- Arts & Features
- Families & Lifestyles
- Religious Life
- US & World
- Directory/Best of ...
As a 17-year-old, Frank Meeink was a neo-Nazi skinhead, covered with tattoos that included a swastika on his neck, who hosted his own cable-access show promoting his racist views. Then, he was arrested for the kidnapping of a rival skinhead and sentenced to three to five years in prison.
Any recounting of the life of Marthe Cohn – a French, Jewish spy in Germany during the Holocaust – revolves around numbers: At age 24, she said yes to an assignment spying for French Intelligence. In 2002, she co-authored a book with Wendy Holden on her wartime experiences titled “Behind Enemy Lines,” which is available on Amazon. This living legend – 4’9” tall – will turn 97 in April.
A new voice with a familiar name can now be heard over the Valley airwaves.
First it was butterflies. Then mirror and laser mazes. Last month, sharks, sea lions, otters, penguins and thousands of sea creatures were added.
When Bill and Ina Levine moved from Brooklyn to Arizona in 1960, the Valley had a small, tightknit Jewish community with its locus in central Phoenix. “I thought it was the greatest place I’d ever seen,” said Bill Levine in a 2008 interview with the Arizona Jewish Historical Society.
The new film “Denial” is a thriller of a different sort. Based on the true story of self-proclaimed historian (and Holocaust denier) David Irving’s libel suit against Professor Deborah Lipstadt in British court, the movie recounts the strategic and emotional stakes of the case as well as how it affected all the immediate participants. The film stars Rachel Weisz as Lipstadt, Timothy Spall as Irving, Andrew Scott as Anthony Julius and Tom Wilkerson as Richard Rampton. The Jewish News recently interviewed Lipstadt about her role in the making of the film, seeing the pivotal moments of the trial replicated for the camera, and her thoughts on contemporary advocates of Holocaust denial.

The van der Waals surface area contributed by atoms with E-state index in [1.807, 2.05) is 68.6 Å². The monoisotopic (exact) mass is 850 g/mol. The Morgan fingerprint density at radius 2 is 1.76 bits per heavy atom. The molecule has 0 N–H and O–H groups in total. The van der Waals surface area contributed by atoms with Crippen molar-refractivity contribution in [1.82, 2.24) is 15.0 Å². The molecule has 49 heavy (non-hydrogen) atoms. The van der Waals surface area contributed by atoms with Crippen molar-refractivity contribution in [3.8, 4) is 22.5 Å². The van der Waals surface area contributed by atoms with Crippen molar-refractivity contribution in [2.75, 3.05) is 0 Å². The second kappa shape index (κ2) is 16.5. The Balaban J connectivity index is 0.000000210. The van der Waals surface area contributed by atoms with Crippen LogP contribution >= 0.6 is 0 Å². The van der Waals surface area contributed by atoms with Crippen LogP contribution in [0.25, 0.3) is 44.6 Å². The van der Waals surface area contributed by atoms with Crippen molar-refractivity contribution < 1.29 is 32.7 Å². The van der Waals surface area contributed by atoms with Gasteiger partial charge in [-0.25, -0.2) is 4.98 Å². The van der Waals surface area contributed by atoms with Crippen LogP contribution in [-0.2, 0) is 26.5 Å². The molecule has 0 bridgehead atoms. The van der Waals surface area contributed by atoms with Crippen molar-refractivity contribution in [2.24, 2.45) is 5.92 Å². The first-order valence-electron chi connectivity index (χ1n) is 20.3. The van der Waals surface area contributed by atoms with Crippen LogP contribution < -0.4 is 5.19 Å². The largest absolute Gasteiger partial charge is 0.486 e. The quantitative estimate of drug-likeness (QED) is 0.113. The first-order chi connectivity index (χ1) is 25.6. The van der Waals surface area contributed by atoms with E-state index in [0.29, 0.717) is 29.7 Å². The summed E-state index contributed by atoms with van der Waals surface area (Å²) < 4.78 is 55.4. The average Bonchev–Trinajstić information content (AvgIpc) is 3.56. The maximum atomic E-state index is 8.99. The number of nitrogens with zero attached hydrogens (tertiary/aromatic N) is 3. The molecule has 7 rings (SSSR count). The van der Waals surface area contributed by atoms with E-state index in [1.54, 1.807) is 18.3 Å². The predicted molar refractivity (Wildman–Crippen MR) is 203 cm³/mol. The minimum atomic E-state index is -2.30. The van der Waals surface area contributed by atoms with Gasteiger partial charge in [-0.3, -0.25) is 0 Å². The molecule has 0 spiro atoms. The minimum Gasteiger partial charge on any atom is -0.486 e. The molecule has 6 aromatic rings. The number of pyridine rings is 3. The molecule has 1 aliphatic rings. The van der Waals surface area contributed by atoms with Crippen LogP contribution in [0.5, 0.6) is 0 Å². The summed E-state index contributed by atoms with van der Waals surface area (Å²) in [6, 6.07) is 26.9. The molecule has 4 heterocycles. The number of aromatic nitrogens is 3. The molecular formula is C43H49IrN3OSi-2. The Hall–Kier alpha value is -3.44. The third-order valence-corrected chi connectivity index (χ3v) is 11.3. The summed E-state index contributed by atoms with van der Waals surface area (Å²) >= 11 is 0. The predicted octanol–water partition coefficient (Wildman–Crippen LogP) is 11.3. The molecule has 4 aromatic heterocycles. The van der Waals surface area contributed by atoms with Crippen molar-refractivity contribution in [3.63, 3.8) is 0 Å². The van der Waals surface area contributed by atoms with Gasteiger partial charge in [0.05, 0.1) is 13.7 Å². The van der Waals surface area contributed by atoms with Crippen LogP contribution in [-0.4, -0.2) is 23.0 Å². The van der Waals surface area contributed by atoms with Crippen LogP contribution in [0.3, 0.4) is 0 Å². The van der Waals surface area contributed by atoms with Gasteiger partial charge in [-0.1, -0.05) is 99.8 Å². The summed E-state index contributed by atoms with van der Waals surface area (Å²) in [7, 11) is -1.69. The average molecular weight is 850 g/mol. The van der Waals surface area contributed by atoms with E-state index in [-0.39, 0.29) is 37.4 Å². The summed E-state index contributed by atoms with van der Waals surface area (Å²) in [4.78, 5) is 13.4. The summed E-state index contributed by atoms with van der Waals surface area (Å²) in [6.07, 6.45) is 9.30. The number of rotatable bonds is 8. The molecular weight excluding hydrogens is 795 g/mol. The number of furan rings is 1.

Being the “most hated man in the room” hasn’t gotten easier for Morgan Abraham, but he embraces the challenge of changing people’s minds.
The fundamentals of leadership are very simply stated by Rabbi Avi Weiss. “Leadership is, in fact, the recognition of a need and responding to that need with change,” he says.“The second step is people resist change, and leadership is navigating that resistance and trying to find consensus, a collective whole that comes along with you.”
Last Friday, March 25, retired Israeli basketball star David Blu spoke to more than 400 Jewish young professionals, JNF board members and donors at JNFuture’s second annual “Shabbat in the Desert” event. Blu, a California native, spent over a decade playing professional basketball for the Israeli national team, the European League, for Maccabi Tel Aviv, and a brief stint in the NBA, among other teams. Jewish News caught up with Blu to ask him about JNF, playing basketball in and for Israel, and his views on the state of Judaism today.
Talk-radio host Dennis Prager once said, “I’m just truly interested in everything, and talk radio is the perfect vehicle for someone who’s interested in everything.” (His show airs 10 a.m.-1 p.m. weekdays in the Valley on KKNT, 960 AM.) Prager will be in town Sunday, Feb. 21, to speak at Congregation Beth Tefillah’s fifth annual gala (see details box). Jewish News caught up with Prager via email recently.
The “Inspired by Israel” video contest has started its 10-day period of online voting to determine which 10 video entrants will move on to the final phase of the contest and be evaluated by an elite panel of judges.
Between the challah bake, the Shabbat Project and conferences in Washington, D.C., it's been a busy week.
Shabbat in Jerusalem was like no Shabbat I have ever experienced.